Eclectic Canadian singer-songwriter Jill Barber puts worries aside as she hits her stride with new album Fool’s Gold

Posted by Mike Bell, The Calgary Herald on 23 July 2014

west coast singer songwriter jill barber courtesy 

West Coast singer-songwriter Jill Barber. (Courtesy, Vanessa Heins)

There was a time when Jill Barber considered her unique and eclectic sound a “blessing and a curse.”

She thought it was problematic for her and the industry that she didn’t fit in with one genre, dancing, albeit delightfully, between folk and jazz, country and pop and soul, even releasing an album in French.

And when she made a statement such as “I wear my influences on my sleeves,” she was a little uncertain about how people would view the garment she was wearing, as if the arms were oversized and perhaps a little too busy to be taken seriously.

That was old Jill. Meet new Jill. Her motto now and her approach, with her wonderful new release Fool’s Gold, seems more in keeping with that of the old Mad man himself, Alfred E. Neuman.

“I worry less, that’s what it is,” says the West Coast-based chanteuse. “With making this record, I worried less about all of the things I used to worry about. And it seems to be serving me well.”

And it serves the album, her sixth and finest studio release, incredibly well.

It’s a beguiling work, one that doesn’t run from those different influences, but fully, passionately and unequivocally throws its arms around them and into them. It is the sound of an artist hitting her stride.

Barber acknowledges it took a long time for her to be able to get to that point, to fully realize who she was as a singer and songwriter couldn’t be defined by one genre, be it the folk sound she first caught the nation’s ear with, or the gorgeously antiquated jazz she progressed toward.

After more than a decade, she finally realized the only thing her sound could be defined by was that it was hers.

“I feel different with this record,” she says. “I used to be afraid of the idea of being a mid-career artist. But now, I guess I am, because it’s been a good dozen years since I put out my first record ...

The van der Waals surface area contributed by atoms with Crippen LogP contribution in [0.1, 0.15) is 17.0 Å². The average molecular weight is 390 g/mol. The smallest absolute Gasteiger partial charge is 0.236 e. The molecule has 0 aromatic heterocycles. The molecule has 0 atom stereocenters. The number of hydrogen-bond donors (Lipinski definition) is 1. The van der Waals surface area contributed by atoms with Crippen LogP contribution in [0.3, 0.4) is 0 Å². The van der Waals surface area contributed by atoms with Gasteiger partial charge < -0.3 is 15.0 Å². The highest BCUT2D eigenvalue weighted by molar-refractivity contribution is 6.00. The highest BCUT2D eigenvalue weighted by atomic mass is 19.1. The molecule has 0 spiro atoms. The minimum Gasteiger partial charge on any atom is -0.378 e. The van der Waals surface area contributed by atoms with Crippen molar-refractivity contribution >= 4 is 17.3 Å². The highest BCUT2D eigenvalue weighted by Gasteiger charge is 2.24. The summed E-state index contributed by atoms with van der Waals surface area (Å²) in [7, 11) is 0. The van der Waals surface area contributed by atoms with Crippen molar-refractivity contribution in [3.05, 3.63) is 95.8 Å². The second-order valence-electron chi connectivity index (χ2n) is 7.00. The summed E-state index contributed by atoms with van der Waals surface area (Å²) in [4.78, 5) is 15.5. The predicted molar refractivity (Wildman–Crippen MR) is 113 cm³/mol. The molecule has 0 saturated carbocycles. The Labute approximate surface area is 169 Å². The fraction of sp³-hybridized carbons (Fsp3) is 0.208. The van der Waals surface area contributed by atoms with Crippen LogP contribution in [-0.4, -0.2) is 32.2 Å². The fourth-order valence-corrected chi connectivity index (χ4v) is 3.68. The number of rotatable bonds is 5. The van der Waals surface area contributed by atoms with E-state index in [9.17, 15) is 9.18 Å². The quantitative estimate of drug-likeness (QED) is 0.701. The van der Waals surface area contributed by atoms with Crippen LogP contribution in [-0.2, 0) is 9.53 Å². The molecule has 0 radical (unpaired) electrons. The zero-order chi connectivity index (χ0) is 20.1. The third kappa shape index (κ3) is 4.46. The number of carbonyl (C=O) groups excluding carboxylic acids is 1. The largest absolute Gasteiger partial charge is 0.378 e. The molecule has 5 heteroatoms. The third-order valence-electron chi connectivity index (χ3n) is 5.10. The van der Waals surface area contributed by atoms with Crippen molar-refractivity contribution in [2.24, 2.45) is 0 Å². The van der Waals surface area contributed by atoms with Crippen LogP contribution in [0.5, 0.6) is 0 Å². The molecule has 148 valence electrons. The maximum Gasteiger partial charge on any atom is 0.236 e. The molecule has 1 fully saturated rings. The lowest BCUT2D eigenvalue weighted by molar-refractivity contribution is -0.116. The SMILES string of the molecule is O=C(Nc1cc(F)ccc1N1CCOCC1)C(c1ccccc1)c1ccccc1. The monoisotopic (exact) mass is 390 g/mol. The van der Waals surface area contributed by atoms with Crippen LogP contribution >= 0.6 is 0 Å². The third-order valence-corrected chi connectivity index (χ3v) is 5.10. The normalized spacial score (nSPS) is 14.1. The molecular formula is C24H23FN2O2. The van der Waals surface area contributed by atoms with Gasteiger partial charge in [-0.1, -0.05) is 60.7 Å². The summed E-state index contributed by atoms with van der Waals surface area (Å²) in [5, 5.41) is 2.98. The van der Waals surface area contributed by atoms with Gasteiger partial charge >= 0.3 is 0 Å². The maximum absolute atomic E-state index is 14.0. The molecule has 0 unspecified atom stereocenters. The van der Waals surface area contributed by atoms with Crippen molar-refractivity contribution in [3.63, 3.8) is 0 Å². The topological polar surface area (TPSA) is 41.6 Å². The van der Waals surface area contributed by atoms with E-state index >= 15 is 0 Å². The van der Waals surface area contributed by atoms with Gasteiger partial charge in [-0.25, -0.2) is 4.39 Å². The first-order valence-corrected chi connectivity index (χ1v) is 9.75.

“I feel more confident and I feel less tentative musically. I feel like I can try different things on records too, now.

“On the one hand I feel like I have my sound and people can recognize what I do but on the other hand I feel like we can play within it and it’s really liberating.”

You can hear it in the songs on Fool’s Gold, you can hear that confidence, that certainty sparkle through in the writing and Barber’s squeaky-clean, sinfully seductive vocal performances.

Recorded with her regular crew of musicians in her hometown of Toronto — Les Cooper and Drew Jurecka — she tackles everything from Motown-like opener Broken for Good and the smouldering Shirley Bassey-esque To the Last to the slow swinging charmer Darlin’ It Was You and old-timey country track The Careless One, a collaboration with now Nashville-based musician and producer Steve Dawson.

The fact that it all holds together she thinks is less about the styles than it is about what’s at the very core.

“The thing that is most important to me is not genre, it’s about the song,” she says. “If it’s a good song then that will shine through, no matter how you produce it or whichever tradition you’re writing in. And I think that’s what ties those traditions.”

It also helps tie together the material, itself, which runs the gamut of playful to lovestruck to heartsick without stretching for sentiment.

Barber admits, that, too, is something that comes with her current artistic confidence — being able to show off all of her emotional sides without having the songs spring directly from those emotions.

If that were the case, Fool’s Gold would be the sunniest and possibly most saccharine of outings, reflecting the fact that her life right now is as picture perfect as one can be, with an almost one-year-old son and a supportive husband in CBC personality Grant Lawrence.

“Every song I have to draw from my own resources, emotional resources,” she says. “But I feel liberated in the fact that I can write songs now that are not necessarily about my life ...

“I used to feel like I had to write about something that was going on in my life, that it wasn’t authentic (if I didn’t). But I don’t feel that at all anymore. I feel like I’ve broadened my horizons and I can draw from anything that I want to draw from.

“So that was a nice change with this record, too.”

And now Barber is hoping audiences will embrace the new, worry-free her, as she’s currently in what she describes as the “most exciting time in the artist cycle,” a month after Fool’s Gold’s release where she’s supporting it with appearances in fittingly eclectic events, such as jazz festivals and, this weekend, the Calgary Folk Music Festival.

Surprisingly, for an artist who’s just hitting her stride, it will be her first appearance at the event. She was invited last year but her due date was the same weekend so she had to decline.

But, as with Fool’s Gold and the freedom and certainty she now feels, Barber is looking at it as a case of better late than never.

“It feels like it’s been a long time coming because it’s been on my wish list for a long time,” she says of her spot on the bill. “So I’m really happy to be doing it.”

Jill Barber performs Saturday and Sunday at the Calgary Folk Music Festival. For more information